Today’s destination is Ischiano Scalo.  Where?  A village in Tuscany, not really on the tourist trail and never likely to be.

There’s nothing to do here — no houses to rent, no air-conditioned hotels, no esplanade to walk along, no cafes to sit in drinking of an evening. In the summer the plain gets as hot as a gridiron, and in winter an icy wind stings your ears.

Home to 12-year old Pietro Moroni, a lad we meet in the throes of anxiety on the day the end-of-year exam results are published.   It is an unmitigated disaster.  He is the only one to fail.  As he slumps to the floor, the question is why he is so broken?

This first section, all of five and a half pages long, induced in me a state of anxiety for Pietro that never really diminished.  As the timeline went back six months, and Ammaniti began to fill in the blanks, my anxious state returned whenever Pietro appeared on the page.  Unsupported by his family (his father a drunker waster, his mother, beaten into subservience, and his elder and unintelligent brother dreaming only of escape to the Arctic), Pietro is left to fend for himself.  Except he believes that when bullied and at the end of a beating, he should curl up into a ball and wait for the storm to subside.  His only friend is Gloria, from a rich family and, therefore, cushioned from the stress of Pietro’s  existence.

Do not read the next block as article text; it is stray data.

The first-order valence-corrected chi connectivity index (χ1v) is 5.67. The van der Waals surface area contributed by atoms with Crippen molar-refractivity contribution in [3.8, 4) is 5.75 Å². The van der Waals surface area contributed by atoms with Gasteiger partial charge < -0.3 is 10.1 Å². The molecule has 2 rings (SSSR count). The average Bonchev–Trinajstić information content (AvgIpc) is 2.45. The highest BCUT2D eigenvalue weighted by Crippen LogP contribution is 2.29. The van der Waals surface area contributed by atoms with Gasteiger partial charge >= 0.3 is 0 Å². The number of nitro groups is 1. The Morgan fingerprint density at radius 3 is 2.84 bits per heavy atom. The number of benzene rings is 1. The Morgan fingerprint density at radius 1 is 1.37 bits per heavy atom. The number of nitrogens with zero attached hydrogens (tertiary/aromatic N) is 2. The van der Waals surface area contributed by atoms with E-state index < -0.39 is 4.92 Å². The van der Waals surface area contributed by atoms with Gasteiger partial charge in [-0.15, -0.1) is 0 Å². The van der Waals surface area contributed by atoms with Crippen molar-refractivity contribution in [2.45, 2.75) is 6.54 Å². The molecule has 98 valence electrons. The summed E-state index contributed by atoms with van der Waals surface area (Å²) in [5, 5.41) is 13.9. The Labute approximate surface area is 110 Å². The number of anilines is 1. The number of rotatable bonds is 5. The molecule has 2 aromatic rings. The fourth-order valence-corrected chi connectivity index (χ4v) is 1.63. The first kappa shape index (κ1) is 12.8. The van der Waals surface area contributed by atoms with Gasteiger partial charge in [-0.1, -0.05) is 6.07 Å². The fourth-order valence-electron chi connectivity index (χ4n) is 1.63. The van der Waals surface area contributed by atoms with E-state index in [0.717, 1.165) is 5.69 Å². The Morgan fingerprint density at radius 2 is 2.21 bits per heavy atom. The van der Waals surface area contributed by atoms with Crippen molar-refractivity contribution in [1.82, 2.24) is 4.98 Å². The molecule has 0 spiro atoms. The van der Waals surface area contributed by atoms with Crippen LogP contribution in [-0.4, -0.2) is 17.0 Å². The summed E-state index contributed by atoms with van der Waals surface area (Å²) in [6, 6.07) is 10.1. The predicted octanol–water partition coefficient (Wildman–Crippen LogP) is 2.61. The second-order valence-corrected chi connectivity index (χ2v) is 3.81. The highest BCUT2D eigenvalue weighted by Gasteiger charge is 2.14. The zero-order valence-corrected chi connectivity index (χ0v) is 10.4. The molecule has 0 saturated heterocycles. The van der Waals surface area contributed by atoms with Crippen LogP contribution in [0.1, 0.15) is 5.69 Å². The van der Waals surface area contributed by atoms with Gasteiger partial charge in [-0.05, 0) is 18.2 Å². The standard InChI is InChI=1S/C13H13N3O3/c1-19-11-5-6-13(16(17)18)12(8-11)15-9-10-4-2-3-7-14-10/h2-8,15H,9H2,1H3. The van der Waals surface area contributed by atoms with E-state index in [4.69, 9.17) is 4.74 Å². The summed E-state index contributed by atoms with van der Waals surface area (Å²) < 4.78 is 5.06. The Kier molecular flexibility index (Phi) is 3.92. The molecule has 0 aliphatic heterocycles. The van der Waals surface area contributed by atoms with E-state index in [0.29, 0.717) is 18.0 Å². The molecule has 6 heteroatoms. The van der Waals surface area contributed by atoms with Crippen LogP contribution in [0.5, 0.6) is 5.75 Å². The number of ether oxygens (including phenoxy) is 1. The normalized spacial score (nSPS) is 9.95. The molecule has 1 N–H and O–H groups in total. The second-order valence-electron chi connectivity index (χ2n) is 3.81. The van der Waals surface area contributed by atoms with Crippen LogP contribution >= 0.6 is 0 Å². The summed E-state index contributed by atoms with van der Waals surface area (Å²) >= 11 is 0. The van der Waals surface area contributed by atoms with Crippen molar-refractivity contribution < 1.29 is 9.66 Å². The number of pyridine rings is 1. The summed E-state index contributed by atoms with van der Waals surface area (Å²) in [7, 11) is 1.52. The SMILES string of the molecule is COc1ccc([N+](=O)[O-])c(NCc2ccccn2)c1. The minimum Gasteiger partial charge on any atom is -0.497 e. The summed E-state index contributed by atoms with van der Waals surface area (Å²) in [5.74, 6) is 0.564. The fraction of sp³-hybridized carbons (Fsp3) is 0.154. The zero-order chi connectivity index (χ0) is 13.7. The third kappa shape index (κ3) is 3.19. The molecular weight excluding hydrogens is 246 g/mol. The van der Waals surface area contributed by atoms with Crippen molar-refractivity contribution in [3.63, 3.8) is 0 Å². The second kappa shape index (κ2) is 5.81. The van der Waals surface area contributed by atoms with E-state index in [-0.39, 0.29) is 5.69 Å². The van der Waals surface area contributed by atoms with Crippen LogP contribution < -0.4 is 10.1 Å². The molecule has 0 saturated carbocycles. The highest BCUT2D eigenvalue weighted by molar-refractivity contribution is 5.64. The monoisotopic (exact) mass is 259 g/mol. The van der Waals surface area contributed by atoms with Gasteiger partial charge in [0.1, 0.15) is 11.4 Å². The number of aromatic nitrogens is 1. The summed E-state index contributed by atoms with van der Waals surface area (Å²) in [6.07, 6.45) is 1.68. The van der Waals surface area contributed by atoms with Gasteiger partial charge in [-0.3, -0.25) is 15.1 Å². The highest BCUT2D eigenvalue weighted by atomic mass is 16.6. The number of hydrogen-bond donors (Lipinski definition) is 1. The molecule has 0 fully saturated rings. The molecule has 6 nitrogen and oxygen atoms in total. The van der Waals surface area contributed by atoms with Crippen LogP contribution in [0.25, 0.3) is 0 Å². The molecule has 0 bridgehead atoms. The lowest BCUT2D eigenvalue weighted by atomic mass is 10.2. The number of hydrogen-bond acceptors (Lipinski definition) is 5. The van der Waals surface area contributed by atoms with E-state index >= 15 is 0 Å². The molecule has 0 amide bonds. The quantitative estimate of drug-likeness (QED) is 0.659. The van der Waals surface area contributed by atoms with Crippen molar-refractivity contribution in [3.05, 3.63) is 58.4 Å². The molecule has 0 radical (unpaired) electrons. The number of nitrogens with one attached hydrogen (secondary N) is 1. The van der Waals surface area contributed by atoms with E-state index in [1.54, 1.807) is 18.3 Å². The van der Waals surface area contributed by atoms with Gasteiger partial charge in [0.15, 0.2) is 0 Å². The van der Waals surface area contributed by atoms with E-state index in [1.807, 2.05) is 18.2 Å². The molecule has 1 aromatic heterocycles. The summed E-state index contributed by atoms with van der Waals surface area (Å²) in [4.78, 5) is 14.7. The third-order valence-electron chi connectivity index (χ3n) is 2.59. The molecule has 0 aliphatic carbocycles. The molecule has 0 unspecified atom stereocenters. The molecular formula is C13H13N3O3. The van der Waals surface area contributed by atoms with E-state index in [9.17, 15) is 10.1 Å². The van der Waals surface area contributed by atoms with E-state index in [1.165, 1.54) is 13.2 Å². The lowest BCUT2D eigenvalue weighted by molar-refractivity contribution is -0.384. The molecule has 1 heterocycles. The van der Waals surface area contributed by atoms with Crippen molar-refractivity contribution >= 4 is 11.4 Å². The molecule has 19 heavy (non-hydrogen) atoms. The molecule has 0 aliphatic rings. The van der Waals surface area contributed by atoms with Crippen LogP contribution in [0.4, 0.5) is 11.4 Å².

In a parallel storyline, Graziano Biglia, has decided to put his womanising drug-fuelled days behind him by returning to his hometown to marry and start a designer jeans shop.  His story injects some welcome light relief into the novel and yet there is always a sense that he is here to help Pietro.  In fact, they meet only the once in an episode that is a long time coming and which lasts for the literary equivalent of just 5 minutes.  While that event is seminal in the boy’s development, Biglia’s role is not as Pietro’s saviour.  Rather he is there to start something that it is Pietro’s destiny to complete  ….something as unexpected, as it is devastating.

Ammaniti’s style is playful, exhuberant and always vivid.  His character descriptions capturing the essence of and the contradictions within his personalities in just a few sentences:

To see Mimmo Moroni (Pietro’s brother) from a distance, on the green hillside, sitting under a long-branched oak tree with the sheep grazing beside him and that pink-and-blue sunset gilding the woodland leaves, you felt as if you’d stepped into a painting by Juan Ortega da Fuente.  But if you drew nearer you discovered that the shepherd boy was dressed like the lead singer of Metallica and that he was weeping as he munched some Mulino Bianco Crumbly Delights.

The pace is unhurried.  Some set pieces stretching for 30 pages and more and one, in particular, with absolutely no bearing on the main plot. Two stoned rich kids are pulled over and bullied by a cop envious of the Mercedes they are driving.  It may be a metafictional tangent, at the end of which the driver “turned on the ignition, slotted the R.E.M. album into the CD player and drove off out of this story” but it belongs.  This is Ammaniti and he writes to his own delicious rules.

At 405 pages, Steal You Away is a long novel but I would happily have Ammaniti double its page count.

I’ve now completed all 3 Ammanitis translated into English.  All of them 4-star or above.  Please let there be more in the offing.